About the Site
This website features information on what sickle cell anemia is, who it affects, current treatments for the disease, and what research scientists are doing to find a cure.
About Sickle Cell Anemia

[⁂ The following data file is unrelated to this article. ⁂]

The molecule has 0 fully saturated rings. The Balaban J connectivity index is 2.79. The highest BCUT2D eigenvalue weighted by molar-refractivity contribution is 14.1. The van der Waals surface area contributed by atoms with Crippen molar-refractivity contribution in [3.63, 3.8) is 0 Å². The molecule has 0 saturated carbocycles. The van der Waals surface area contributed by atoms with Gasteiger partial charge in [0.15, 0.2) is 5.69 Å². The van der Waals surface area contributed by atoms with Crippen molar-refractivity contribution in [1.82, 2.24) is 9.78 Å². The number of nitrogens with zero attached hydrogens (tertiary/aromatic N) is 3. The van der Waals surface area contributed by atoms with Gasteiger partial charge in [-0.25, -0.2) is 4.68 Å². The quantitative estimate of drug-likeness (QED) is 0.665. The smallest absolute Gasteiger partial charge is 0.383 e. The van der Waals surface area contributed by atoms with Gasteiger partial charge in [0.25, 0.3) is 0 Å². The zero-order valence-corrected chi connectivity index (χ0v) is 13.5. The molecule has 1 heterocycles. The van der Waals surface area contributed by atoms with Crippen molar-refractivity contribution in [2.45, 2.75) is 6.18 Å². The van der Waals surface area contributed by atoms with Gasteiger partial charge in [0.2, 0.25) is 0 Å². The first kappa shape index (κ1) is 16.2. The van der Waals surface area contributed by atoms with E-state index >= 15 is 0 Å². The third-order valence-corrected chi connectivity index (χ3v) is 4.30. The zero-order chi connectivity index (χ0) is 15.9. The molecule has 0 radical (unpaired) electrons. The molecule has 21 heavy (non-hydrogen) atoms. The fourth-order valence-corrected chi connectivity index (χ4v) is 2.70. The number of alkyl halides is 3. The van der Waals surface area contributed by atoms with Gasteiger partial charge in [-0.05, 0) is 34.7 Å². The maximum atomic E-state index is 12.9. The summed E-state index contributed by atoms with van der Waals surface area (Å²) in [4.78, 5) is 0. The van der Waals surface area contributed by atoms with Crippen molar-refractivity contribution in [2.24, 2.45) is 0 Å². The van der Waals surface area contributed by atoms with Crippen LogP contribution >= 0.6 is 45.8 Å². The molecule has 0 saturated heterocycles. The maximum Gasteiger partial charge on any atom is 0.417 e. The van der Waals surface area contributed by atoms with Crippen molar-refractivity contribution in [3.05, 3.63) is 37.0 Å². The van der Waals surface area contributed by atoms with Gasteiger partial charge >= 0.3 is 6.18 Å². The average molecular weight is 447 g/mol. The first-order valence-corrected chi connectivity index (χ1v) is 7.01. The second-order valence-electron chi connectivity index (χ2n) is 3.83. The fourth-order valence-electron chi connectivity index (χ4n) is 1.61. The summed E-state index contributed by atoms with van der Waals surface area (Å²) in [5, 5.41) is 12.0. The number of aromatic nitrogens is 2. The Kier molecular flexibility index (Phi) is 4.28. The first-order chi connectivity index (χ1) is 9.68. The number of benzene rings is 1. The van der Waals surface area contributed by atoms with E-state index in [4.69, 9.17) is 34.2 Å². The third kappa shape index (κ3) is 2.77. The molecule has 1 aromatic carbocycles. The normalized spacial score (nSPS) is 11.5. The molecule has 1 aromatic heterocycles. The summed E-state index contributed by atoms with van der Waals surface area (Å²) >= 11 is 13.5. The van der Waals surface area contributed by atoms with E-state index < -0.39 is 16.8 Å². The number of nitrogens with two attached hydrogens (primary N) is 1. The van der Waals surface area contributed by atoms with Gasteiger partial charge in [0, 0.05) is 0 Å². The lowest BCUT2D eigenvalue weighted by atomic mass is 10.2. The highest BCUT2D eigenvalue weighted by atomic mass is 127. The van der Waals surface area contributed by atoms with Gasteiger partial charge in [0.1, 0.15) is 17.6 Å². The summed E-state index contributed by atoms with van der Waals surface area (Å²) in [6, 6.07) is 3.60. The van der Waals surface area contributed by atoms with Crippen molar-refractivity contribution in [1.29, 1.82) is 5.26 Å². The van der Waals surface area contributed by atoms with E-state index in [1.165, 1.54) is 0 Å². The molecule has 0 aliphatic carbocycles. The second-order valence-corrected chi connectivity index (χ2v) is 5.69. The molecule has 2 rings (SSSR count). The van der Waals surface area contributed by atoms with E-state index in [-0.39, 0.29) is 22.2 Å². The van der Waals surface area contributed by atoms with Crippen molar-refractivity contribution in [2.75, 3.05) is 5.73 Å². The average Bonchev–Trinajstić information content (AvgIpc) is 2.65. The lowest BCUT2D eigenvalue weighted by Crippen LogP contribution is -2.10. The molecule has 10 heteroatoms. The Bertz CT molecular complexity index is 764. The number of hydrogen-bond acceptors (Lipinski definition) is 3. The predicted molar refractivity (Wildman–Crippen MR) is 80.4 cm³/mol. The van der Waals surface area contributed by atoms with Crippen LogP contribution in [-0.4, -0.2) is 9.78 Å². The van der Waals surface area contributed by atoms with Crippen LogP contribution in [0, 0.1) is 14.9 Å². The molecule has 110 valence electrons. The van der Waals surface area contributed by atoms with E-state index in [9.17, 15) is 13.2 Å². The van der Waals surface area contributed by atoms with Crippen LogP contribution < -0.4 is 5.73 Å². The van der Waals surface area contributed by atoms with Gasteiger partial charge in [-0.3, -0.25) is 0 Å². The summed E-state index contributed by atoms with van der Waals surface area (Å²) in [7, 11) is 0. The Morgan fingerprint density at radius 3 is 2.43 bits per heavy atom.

Sickle cell anemia is a serious genetically inherited blood disorder which affects hemoglobin, the oxygen-transport molecule in red blood cells. Due to a miscoding of a single letter of the DNA, the hemoglobin protein is folded abnormally. The body, in turn, produces crescent-shaped red blood cells rather than the normal doughnut-shaped red blood cells. Crescent, or “sickle” shaped, cells do not move easily through the blood vessels. Because they are stiff and sticky, these cells often clump together and form blockages in the vessels. These blockages deprive many parts of the body of oxygen which causes severe pain, serious infections, and even organ damage. Sickle cell anemia is the most common inherited blood disorder in the United States. Approximately 72,000 Americans suffer from sickle cell anemia while about 2 million people in the US are carriers for the disease.